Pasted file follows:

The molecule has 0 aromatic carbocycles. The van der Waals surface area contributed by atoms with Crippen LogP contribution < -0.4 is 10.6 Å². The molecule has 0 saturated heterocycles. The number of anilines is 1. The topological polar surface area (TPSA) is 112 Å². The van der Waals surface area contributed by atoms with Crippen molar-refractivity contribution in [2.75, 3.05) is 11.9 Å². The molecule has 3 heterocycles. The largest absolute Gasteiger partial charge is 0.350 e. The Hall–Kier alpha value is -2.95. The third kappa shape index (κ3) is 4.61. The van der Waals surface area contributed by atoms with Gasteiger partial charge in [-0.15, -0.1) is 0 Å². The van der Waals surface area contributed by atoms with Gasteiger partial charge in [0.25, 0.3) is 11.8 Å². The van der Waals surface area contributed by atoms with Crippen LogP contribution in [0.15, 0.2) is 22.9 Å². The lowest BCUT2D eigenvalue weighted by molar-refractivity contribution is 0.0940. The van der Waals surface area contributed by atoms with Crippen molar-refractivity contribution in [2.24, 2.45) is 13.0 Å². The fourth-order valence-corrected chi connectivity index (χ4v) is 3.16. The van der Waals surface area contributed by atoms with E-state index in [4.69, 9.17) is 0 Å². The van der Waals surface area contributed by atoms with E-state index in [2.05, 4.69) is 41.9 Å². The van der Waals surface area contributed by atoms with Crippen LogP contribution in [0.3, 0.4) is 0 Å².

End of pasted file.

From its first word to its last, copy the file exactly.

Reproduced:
The molecule has 0 aromatic carbocycles. The van der Waals surface area contributed by atoms with Crippen LogP contribution < -0.4 is 10.6 Å². The molecule has 0 saturated heterocycles. The number of anilines is 1. The topological polar surface area (TPSA) is 112 Å². The van der Waals surface area contributed by atoms with Crippen molar-refractivity contribution in [2.75, 3.05) is 11.9 Å². The molecule has 3 heterocycles. The largest absolute Gasteiger partial charge is 0.350 e. The Hall–Kier alpha value is -2.95. The third kappa shape index (κ3) is 4.61. The van der Waals surface area contributed by atoms with Gasteiger partial charge in [-0.15, -0.1) is 0 Å². The van der Waals surface area contributed by atoms with Gasteiger partial charge in [0.25, 0.3) is 11.8 Å². The van der Waals surface area contributed by atoms with Crippen LogP contribution in [0.15, 0.2) is 22.9 Å². The lowest BCUT2D eigenvalue weighted by molar-refractivity contribution is 0.0940. The van der Waals surface area contributed by atoms with Crippen molar-refractivity contribution in [2.24, 2.45) is 13.0 Å². The fourth-order valence-corrected chi connectivity index (χ4v) is 3.16. The van der Waals surface area contributed by atoms with E-state index in [4.69, 9.17) is 0 Å². The van der Waals surface area contributed by atoms with E-state index in [2.05, 4.69) is 41.9 Å². The van der Waals surface area contributed by atoms with Crippen LogP contribution in [0.3, 0.4) is 0 Å².